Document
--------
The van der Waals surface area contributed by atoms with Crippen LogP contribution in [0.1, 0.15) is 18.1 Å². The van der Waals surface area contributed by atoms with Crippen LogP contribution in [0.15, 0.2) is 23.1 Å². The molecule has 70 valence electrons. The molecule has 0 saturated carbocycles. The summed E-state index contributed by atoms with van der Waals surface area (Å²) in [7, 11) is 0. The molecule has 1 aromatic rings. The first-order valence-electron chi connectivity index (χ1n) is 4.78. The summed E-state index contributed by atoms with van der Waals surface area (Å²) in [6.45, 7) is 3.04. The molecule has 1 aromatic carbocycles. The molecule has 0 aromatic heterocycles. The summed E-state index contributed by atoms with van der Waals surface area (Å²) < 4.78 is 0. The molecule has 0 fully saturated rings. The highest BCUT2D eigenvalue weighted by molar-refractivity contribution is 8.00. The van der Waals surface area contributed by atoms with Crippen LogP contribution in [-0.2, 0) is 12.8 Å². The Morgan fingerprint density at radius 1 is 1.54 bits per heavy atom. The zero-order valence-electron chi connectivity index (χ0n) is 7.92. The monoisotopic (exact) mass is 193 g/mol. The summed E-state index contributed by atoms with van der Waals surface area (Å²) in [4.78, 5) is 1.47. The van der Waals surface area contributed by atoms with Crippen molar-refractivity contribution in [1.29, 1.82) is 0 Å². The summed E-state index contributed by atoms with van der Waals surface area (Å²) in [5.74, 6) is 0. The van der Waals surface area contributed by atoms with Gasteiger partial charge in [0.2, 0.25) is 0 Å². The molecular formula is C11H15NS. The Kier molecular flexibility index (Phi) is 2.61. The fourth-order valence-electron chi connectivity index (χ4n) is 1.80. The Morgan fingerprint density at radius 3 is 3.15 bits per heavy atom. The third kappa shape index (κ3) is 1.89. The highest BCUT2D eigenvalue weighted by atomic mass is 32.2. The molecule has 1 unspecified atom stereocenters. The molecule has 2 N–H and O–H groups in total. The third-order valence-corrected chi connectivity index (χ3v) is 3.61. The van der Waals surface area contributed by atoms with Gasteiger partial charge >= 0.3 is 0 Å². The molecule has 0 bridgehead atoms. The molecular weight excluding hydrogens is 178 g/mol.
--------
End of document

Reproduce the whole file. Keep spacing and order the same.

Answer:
The van der Waals surface area contributed by atoms with Crippen LogP contribution in [0.1, 0.15) is 18.1 Å². The van der Waals surface area contributed by atoms with Crippen LogP contribution in [0.15, 0.2) is 23.1 Å². The molecule has 70 valence electrons. The molecule has 0 saturated carbocycles. The summed E-state index contributed by atoms with van der Waals surface area (Å²) in [7, 11) is 0. The molecule has 1 aromatic rings. The first-order valence-electron chi connectivity index (χ1n) is 4.78. The summed E-state index contributed by atoms with van der Waals surface area (Å²) in [6.45, 7) is 3.04. The molecule has 1 aromatic carbocycles. The molecule has 0 aromatic heterocycles. The summed E-state index contributed by atoms with van der Waals surface area (Å²) < 4.78 is 0. The molecule has 0 fully saturated rings. The highest BCUT2D eigenvalue weighted by molar-refractivity contribution is 8.00. The van der Waals surface area contributed by atoms with Crippen LogP contribution in [-0.2, 0) is 12.8 Å². The Morgan fingerprint density at radius 1 is 1.54 bits per heavy atom. The zero-order valence-electron chi connectivity index (χ0n) is 7.92. The monoisotopic (exact) mass is 193 g/mol. The summed E-state index contributed by atoms with van der Waals surface area (Å²) in [4.78, 5) is 1.47. The van der Waals surface area contributed by atoms with Crippen molar-refractivity contribution in [1.29, 1.82) is 0 Å². The summed E-state index contributed by atoms with van der Waals surface area (Å²) in [5.74, 6) is 0. The van der Waals surface area contributed by atoms with Gasteiger partial charge in [0.2, 0.25) is 0 Å². The molecular formula is C11H15NS. The Kier molecular flexibility index (Phi) is 2.61. The fourth-order valence-electron chi connectivity index (χ4n) is 1.80. The Morgan fingerprint density at radius 3 is 3.15 bits per heavy atom. The third kappa shape index (κ3) is 1.89. The highest BCUT2D eigenvalue weighted by atomic mass is 32.2. The molecule has 1 unspecified atom stereocenters. The molecule has 2 N–H and O–H groups in total. The third-order valence-corrected chi connectivity index (χ3v) is 3.61. The van der Waals surface area contributed by atoms with Gasteiger partial charge >= 0.3 is 0 Å². The molecule has 0 bridgehead atoms. The molecular weight excluding hydrogens is 178 g/mol.